Medieval Masculinities : The Viking Age

1833 Words Oct 1st, 2015 8 Pages
The Scandinavian Late Iron Age, popularly known as the Viking Age, is often represented by pre 1960’s archeology as deeply and inherently male, with male aggressiveness as the ideal presented to the public, leaving little room for alternative gender roles in the popular imagination. However, Dr. Lisa Bitel of the University of Southern California stated,
“Women participated more fully and freely in both the settling of Iceland and in its written history than in any other migration of peoples within medieval Europe. …Some Scandinavianists have argued that in Iceland Europeans had a chance to experiment with social and political organizations unencumbered by the customs of the homeland; other scholars believe, however, that the Icelanders brought with them to the new land the customs of the old, including gender relations.”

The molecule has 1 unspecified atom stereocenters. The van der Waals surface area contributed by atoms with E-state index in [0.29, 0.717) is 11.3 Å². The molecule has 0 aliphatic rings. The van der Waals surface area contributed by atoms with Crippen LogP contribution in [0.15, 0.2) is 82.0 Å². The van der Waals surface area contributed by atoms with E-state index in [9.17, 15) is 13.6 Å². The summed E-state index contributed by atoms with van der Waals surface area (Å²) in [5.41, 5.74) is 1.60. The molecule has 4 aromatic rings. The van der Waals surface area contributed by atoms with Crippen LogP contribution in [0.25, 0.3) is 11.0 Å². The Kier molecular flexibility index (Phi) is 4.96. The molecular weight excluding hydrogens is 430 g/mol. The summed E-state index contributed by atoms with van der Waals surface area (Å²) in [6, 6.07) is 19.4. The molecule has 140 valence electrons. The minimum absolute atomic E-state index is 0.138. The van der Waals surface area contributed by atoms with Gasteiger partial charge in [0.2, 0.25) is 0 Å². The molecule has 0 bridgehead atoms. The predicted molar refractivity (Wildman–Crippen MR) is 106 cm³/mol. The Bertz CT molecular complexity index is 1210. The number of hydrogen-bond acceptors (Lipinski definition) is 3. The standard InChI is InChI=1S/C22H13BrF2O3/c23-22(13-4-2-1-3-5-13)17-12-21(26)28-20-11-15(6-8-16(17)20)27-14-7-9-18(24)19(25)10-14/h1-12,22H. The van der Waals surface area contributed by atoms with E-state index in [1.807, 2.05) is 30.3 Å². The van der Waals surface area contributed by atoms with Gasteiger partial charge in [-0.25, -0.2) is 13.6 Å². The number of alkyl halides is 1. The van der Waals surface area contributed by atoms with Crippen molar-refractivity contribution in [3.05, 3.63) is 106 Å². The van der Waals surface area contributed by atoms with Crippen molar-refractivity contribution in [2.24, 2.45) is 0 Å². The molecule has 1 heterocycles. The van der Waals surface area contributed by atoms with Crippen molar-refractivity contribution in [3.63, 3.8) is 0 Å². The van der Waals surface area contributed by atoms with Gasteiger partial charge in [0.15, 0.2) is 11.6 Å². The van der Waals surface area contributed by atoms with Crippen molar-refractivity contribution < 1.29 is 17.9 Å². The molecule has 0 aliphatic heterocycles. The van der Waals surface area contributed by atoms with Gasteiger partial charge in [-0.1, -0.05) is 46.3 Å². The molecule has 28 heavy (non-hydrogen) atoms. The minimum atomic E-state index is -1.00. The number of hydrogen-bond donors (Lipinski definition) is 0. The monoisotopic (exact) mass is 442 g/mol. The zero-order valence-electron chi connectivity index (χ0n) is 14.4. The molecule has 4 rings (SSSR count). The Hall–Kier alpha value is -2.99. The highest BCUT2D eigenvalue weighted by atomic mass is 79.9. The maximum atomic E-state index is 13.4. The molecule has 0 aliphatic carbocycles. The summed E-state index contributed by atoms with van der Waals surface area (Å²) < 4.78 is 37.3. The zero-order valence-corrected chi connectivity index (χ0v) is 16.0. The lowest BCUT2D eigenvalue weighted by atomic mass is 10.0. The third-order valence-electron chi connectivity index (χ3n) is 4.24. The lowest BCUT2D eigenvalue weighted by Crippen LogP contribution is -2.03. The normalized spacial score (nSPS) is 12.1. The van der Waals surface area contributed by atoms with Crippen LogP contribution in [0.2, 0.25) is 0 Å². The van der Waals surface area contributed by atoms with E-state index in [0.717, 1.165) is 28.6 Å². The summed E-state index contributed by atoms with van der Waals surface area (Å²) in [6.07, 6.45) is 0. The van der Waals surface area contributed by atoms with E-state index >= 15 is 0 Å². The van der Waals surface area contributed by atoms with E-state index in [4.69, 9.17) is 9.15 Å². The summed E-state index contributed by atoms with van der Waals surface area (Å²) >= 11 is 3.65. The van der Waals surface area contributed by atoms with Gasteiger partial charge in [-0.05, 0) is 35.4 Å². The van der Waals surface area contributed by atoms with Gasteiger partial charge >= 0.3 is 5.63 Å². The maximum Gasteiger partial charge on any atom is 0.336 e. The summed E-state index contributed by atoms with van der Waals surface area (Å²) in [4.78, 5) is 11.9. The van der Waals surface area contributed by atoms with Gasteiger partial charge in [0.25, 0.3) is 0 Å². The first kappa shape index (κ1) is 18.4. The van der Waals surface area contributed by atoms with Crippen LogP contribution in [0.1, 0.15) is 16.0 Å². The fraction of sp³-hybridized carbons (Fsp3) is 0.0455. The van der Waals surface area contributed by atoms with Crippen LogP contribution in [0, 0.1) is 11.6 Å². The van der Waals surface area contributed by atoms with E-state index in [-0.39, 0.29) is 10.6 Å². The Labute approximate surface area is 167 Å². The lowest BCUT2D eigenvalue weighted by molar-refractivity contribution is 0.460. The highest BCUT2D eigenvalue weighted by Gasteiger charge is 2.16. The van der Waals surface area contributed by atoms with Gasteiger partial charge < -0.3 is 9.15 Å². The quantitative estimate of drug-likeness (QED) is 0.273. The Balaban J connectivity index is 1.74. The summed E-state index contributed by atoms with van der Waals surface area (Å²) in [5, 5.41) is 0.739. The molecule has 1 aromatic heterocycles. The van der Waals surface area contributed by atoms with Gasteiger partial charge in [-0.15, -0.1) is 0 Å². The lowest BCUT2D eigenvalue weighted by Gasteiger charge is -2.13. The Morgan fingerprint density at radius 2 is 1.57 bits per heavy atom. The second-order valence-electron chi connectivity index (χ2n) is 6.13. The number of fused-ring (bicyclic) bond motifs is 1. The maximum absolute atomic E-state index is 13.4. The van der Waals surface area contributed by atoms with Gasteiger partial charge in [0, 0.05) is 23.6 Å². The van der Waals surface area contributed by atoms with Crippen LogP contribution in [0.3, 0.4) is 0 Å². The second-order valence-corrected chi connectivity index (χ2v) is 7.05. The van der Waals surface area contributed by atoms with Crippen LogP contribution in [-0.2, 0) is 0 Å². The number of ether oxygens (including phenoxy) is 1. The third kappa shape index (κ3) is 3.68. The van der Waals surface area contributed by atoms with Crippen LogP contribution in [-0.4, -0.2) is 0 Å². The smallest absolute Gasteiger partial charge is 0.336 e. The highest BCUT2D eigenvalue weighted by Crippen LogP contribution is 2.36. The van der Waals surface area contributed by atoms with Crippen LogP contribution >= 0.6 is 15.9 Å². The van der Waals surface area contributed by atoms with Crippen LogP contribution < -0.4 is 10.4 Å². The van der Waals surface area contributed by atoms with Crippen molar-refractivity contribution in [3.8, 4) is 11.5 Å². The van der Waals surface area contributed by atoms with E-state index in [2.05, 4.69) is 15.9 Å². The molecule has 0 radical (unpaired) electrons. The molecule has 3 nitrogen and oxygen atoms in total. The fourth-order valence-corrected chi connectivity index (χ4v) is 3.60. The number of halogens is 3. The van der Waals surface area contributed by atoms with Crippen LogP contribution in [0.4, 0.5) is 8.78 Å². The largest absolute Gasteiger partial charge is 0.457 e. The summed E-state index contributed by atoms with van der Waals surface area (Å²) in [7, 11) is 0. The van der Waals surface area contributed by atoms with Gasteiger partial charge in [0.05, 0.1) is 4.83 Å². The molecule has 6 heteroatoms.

In 1990, Fordham University hosted a conference on gender and medieval society, focusing on the issue of feminist studies as a frame from which medieval ideas of “manhood” are approached. In 1994, Medieval Masculinities: Regarding Men in the Middle Ages was published as a result of that conference. A number of researchers contributed essays on the changes in definitions of masculinity during the medieval period, and looking at masculinity as another lens through which gender is to be approached, rather than a normative state to compare against in relating the lives of women in society. The focus was on demonstrating that the hegemonic…

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